After my first three divorces, I married Eira in 2005. I had a doctorate and tenure; I was a homeowner. Crucially, I had been sober and out of hospitals for more than seven years. I had convinced myself that I had somehow outgrown my alcoholism and mental illness. Eira was fierce and relentless, and as I told friends at the time, our marriage would be a vehicle not only for our own transformation but for transforming the world. We each made good money; we were each marvelously conditioned, (tiresomely) vegan athletes; we went to the right charity galas and ran the right races and drove the right cars. The term “power couple” is wince-inducing, but it captures our goal: together, Eira and I made things happen for ourselves and our world, and we pushed each other to be more and to do more.
I could not sustain my end of the bargain. The darkness came back, and with it, a secret life – and then, an agonizingly public puncturing of a carefully-crafted illusion.
When you’ve stumbled and fallen as often as I have, you are wary of the language of redemption and change. The chorus of “Amazing Grace” declares “I once was lost, but now am found; was blind, but now I see.” Um, what is this “once” you sing of? In my adult life, I’ve moved from despair to certainty, from confusion to clarity and back again three dozen times. I’ve had countless conversions to everything from Marxism to Pentecostalism to Veganism to Male Feminist Activism, each time declaring that I had shed the Lost Man I was before in order to find my True Purpose. People rightly stop taking you seriously after your 17th “road to Damascus” moment. If you have a modicum of self-awareness, you stop taking yourself so seriously, too, and you stop chasing certainties.
And so you see I have come to doubt
All that I once held as true
I stand alone without beliefs
The only truth I know is you
Paul Simon wrote that when he was very young (for his underage Welsh girlfriend, if you want to cast about in the ashes for scandal). I’ve been listening to Kathy’s Song since I was ten, but it’s only now, deep into middle-age, that I have arrived at that happy place of near-perfect doubt about politics and philosophies. Francis Bacon said that if a man began with certainties, he would end in doubts, and he meant that as a warning. I take it as a bit of a blessing; I had my certainties, and I preached them, and my certainties and I, we failed each other. Now, all I have left is gentle acceptance of human foibles – and quiet, devoted certainty about Victoria, my best friend.
I am a grocery store clerk, with a ceiling on my aspirations of my own making. I am defined by fatherhood, and by my love for this woman only, and that is enough. Never have I entered a marriage with fewer beliefs and ambitions. I think that bodes well.
Anything worth doing is worth doing even if one has failed at it multiple times. I cannot speak for Elizabeth Taylor or Jerry Lee Lewis, but I can say that no matter how often one weds, it is never the same experience twice. One does not so much repeat one’s mistakes as one makes new and different mistakes. There are, I can attest, so many different ways to make things go wrong! To paraphrase Tolstoy, every happy marriage is alike; every unhappy marriage is its own story. (Patience, my therapist friends, eager to point out that Leo and I have that exactly backwards.)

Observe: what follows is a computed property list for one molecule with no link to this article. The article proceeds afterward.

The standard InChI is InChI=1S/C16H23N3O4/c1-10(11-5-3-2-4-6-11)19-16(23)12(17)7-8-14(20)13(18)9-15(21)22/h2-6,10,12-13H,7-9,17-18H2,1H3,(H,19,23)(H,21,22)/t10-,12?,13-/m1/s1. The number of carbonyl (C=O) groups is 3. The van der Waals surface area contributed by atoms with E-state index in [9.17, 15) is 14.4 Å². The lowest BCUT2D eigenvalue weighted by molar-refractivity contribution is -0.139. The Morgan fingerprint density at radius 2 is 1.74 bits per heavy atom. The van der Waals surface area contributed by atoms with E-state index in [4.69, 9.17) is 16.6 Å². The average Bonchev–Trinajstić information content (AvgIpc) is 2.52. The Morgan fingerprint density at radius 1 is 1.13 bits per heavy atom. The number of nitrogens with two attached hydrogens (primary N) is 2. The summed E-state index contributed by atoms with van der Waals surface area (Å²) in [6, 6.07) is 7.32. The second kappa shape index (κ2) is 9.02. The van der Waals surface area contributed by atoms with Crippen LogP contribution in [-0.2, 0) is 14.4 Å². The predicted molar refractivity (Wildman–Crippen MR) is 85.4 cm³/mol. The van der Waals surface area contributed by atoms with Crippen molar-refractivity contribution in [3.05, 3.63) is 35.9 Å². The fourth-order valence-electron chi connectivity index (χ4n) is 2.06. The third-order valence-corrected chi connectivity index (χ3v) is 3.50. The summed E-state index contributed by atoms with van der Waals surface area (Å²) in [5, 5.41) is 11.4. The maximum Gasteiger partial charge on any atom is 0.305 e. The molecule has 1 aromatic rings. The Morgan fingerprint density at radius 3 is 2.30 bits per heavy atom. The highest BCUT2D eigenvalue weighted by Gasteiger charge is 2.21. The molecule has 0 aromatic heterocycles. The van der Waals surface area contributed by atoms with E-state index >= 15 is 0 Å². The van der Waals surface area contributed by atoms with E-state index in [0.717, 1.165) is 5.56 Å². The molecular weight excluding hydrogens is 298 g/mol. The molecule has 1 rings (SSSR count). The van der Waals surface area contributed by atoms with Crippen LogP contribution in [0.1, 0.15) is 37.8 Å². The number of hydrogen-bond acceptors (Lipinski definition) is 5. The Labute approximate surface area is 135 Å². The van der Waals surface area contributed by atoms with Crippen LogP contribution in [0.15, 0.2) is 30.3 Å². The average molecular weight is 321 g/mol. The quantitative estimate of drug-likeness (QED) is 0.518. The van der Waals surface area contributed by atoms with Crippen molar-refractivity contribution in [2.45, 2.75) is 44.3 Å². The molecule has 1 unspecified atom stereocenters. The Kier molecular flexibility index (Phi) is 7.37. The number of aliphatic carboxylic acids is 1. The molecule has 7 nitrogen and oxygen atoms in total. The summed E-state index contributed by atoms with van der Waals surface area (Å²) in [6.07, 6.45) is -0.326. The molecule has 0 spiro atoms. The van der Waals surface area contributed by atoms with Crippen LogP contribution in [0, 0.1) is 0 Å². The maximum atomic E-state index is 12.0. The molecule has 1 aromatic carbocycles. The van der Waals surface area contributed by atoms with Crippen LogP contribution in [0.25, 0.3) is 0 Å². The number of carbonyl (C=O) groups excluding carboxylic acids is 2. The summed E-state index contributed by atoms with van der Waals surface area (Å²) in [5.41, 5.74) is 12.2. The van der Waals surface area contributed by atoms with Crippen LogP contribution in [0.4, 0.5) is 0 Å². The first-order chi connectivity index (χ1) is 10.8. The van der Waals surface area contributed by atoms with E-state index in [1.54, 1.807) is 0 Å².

We, the often married, are not mocking marriage. We do not make light of this institution at which we have failed so often. We are in awe of it, clumsy pilgrims slipping on the marble steps as we climb to the sanctuary. We are willing to be called fools, or — gently — teased. We are honest about our countless errors in the past, careful to shoulder the lion’s share (but not the entirety) of the blame for all that went wrong.
Folks who like to rhapsodize about marriage often quote snippets from Wendell Berry’s famous prose poem on the subject. Fifty years ago, Berry wrote to his wife:
I come to you
lost, wholly trusting as a man who goes
into the forest unarmed. It is as though I descend
slowly earthward out of the air. I rest in peace
in you, when I arrive at last.
“At last” is perhaps the most evocative two-word construction in the English language. The child, exhausted from the long drive, understands it the moment the car pulls up outside grandma’s house. The graduate student understands it – perhaps he tears up – when he sees his adviser sign the certificate of completion on his doctoral thesis. The battered old man knows it, when he nestles next to his beloved on the couch after a long day, aching shoulder to aching shoulder, tired oar to tired oar.
Some people have had more “at lasts” than others. Do not begrudge us our journeys.
Kathy’s Song was on repeat today, but so was this duet from Mary Chapin Carpenter and the late Joe Diffie. It is one of the best songs about love, again, after many loves before.
To hear you say my name, to see you search my eyes
To feel you touch my hand, it more than satisfies
If I was not the first, just say I'll be the last
It's too much to expect, but it's not too much to ask
Now I can only dream of being all you need
And I can only try to be the reason why
You think about today and forget about the past
It's too much to expect, but it's not too much to ask
May your marriage be blessed. I wish you many many healthy and happy years together. You have chosen a very auspicious day (my birthday; also the birthday of John Lennon and Jackson Browne).